We make hundreds of them every day. Possibly even thousands. The thing is most of them are tiny, like what socks to wear, which pen to use, how many gallons of milk to buy at the store and so on. These choices really don't have much of an impact on our lives.
Other choices do impact our life. Some of these choices are ones that a mom can't fix. My goal is to have the kids making good choices here at home so that when they don't have the parent safety net they continue to make good choices.
Our dear little Spark is not a good choice maker. Put a good ole serving of stubbornness on top of that and you can have disaster. He will make himself miserable just to avoid doing something. He reminds me of a little kid who is always testing, testing, testing to find out where the boundaries are. We have several things that we battle about but the following are the two biggest.
He is behind in math. To motivate him to catch up we told him that he will not be playing any video games. None. Not even on the weekends. This was back in September. Do you think he will even try to catch up on his math? No, we are going in the other direction. He has make the choice almost every day to sit for two hours with his book and get one page done. One page for him can mean ten problems. Two hours! I can not image being so stubborn that I would want to sit for two hours just to prove the point that I wasn't going to do it. Then when he decides to do it, he is done in five minutes.
Today we had a go round with his room. It is bad, we can hardly get the door open and there is no way anyone can walk in there with stepping on stuff. I have been telling him for the last few weeks, okay months, that he needs to clean his room or I am going in there with garbage bags and clean it all out. When we cleaned it this summer it took us three full days to sort everything out and get back in order and I am not doing that again. He made the choice to not only not clean his room but, in the last week or so, has dumped everything on the floor. Out came the trash bags and it was all packed up. Everything on the floor and what was stacked on his dresser went into the bags. He howled, promising to pick it up. It all went out to the garage. He lost a lot of beloved Webkins, Legos, clothes, shoes, and lot of other good stuff.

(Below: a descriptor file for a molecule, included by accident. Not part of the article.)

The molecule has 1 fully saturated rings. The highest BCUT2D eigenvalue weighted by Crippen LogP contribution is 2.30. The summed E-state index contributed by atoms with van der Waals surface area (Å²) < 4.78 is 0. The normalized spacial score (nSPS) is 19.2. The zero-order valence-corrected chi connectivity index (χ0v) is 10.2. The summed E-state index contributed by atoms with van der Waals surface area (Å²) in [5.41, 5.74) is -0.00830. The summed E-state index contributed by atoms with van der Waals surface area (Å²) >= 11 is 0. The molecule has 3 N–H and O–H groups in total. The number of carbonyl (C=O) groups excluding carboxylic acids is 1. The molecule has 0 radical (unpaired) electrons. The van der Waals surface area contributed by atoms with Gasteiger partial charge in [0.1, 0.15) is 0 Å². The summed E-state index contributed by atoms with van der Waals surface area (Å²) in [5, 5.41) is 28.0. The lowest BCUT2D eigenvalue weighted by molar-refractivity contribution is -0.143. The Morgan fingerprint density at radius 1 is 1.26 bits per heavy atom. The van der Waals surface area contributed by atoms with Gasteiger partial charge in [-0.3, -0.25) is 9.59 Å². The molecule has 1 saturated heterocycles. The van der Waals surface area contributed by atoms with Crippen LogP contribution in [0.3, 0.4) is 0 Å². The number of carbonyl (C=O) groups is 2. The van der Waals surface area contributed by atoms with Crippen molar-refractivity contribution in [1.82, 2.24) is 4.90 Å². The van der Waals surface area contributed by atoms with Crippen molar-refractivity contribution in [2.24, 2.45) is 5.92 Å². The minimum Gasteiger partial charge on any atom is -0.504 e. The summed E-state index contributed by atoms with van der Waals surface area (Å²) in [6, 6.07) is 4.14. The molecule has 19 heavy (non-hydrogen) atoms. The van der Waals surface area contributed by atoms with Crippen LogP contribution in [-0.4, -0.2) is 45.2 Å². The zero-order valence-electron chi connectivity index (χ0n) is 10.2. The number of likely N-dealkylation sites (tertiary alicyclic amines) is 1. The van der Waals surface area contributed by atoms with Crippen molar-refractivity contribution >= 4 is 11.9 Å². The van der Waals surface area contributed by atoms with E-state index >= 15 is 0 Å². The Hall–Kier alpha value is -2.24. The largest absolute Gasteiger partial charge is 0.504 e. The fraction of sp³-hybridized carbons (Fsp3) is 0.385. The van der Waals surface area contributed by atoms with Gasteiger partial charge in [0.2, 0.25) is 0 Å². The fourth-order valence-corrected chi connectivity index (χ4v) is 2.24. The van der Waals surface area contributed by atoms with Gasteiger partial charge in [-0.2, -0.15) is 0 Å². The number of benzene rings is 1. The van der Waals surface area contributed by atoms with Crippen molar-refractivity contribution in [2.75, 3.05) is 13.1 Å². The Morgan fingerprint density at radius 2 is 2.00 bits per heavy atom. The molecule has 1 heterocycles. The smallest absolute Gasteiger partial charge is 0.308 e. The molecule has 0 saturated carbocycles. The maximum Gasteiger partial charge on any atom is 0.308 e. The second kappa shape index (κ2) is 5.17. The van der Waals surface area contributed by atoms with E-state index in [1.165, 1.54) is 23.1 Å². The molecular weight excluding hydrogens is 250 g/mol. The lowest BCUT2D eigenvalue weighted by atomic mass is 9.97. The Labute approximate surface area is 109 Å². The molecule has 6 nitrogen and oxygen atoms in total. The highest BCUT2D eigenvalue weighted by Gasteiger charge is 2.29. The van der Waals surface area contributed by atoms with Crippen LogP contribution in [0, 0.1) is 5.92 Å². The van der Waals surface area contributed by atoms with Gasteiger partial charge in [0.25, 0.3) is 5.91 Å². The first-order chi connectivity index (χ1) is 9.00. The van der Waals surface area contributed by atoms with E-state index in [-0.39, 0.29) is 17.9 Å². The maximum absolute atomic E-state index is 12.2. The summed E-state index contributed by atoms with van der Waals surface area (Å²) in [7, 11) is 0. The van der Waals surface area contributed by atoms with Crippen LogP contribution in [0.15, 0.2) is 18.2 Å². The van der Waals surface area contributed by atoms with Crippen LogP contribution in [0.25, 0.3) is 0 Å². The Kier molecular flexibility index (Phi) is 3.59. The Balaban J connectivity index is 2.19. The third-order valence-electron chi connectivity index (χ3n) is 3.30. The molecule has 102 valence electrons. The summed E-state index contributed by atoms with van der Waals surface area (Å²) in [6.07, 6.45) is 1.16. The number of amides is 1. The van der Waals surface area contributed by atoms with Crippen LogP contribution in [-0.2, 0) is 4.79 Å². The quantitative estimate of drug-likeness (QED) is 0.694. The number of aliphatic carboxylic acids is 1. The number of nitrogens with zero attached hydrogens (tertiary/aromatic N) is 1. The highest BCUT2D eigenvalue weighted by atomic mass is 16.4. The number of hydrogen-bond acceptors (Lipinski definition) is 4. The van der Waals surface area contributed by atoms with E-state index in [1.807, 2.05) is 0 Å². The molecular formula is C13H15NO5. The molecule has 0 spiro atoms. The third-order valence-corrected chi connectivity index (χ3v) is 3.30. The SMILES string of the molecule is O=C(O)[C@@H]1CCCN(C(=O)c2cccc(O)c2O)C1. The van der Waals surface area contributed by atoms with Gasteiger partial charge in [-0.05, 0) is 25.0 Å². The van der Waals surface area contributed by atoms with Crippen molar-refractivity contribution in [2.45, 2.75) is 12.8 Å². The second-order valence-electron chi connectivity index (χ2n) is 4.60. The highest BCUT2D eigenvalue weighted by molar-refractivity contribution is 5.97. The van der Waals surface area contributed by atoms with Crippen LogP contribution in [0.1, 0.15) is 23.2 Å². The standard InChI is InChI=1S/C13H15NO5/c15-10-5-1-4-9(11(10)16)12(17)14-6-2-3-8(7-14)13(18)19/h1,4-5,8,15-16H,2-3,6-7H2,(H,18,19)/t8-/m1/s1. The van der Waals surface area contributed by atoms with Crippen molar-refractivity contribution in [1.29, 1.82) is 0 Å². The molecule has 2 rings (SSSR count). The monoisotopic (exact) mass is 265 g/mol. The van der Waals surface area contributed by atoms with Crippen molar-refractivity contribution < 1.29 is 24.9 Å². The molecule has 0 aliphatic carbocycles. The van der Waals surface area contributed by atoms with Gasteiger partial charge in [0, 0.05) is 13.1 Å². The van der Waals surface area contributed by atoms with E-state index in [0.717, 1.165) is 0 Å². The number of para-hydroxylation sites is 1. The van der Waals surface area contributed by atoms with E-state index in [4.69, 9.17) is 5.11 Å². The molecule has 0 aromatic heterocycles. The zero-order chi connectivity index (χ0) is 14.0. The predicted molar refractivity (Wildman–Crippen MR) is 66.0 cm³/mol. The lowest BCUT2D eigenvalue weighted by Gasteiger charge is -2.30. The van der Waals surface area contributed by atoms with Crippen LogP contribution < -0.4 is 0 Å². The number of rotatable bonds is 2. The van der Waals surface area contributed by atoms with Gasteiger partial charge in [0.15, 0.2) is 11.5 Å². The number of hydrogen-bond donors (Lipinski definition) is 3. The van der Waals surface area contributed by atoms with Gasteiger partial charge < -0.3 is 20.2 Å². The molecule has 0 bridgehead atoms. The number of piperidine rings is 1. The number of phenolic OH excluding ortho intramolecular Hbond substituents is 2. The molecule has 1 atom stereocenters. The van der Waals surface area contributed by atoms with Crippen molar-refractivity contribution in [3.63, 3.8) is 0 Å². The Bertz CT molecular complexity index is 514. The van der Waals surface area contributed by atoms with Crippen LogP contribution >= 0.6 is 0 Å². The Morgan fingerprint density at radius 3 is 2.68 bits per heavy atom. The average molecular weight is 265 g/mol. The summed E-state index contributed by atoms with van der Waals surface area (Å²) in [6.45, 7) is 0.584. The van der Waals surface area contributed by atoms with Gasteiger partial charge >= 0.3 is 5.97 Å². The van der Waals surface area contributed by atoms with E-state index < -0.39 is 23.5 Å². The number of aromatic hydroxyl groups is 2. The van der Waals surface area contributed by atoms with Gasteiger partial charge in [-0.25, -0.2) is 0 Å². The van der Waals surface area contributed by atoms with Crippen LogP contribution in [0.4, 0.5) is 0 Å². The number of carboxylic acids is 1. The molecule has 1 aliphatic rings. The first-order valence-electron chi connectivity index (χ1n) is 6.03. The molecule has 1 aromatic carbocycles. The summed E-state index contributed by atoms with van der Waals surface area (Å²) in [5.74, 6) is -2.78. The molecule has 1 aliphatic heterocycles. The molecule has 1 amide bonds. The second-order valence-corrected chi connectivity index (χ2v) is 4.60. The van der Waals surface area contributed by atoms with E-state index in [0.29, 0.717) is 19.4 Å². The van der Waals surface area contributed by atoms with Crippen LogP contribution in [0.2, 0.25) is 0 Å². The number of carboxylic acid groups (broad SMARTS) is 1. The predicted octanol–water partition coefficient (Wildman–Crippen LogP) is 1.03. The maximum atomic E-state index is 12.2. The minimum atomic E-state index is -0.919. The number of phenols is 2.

The next part is where I struggle as a parent. I want to teach him that his actions, or lack of actions since he gets into trouble much more often for what he doesn't do compared to what he does do, have consequences. At the same time I am sad he doesn't get to play video games, partly because I like to play them with him. I am also sad because now most of his possessions are gone.
In the past I have shown him mercy so that he will hopefully learn to be merciful to others. It only taught him that I don't follow through on what I say. Not exactly what I was going for. At age 10, and heading into the teen years, this type of mentality is not going be productive for either of us to come out on the other side of 18 and still be standing.
We have stood firm on the video game playing, but what to do about the tennis shoes, clothes, snow pants and so on. He has offered to buy them back but I told him I don't want money, I want his room clean so he can find his things when he needs them and because a messy room gets dirty and invites unwelcome guests such as bugs or mold from wet towels. I also don't want him to get the idea that he can buy his way out of a problem. You can buy your way out of traffic tickets but it isn't a good idea to get them in the first place.
What to do, what to do? I hope someday we look back and laugh at this when he is a contributing member of society.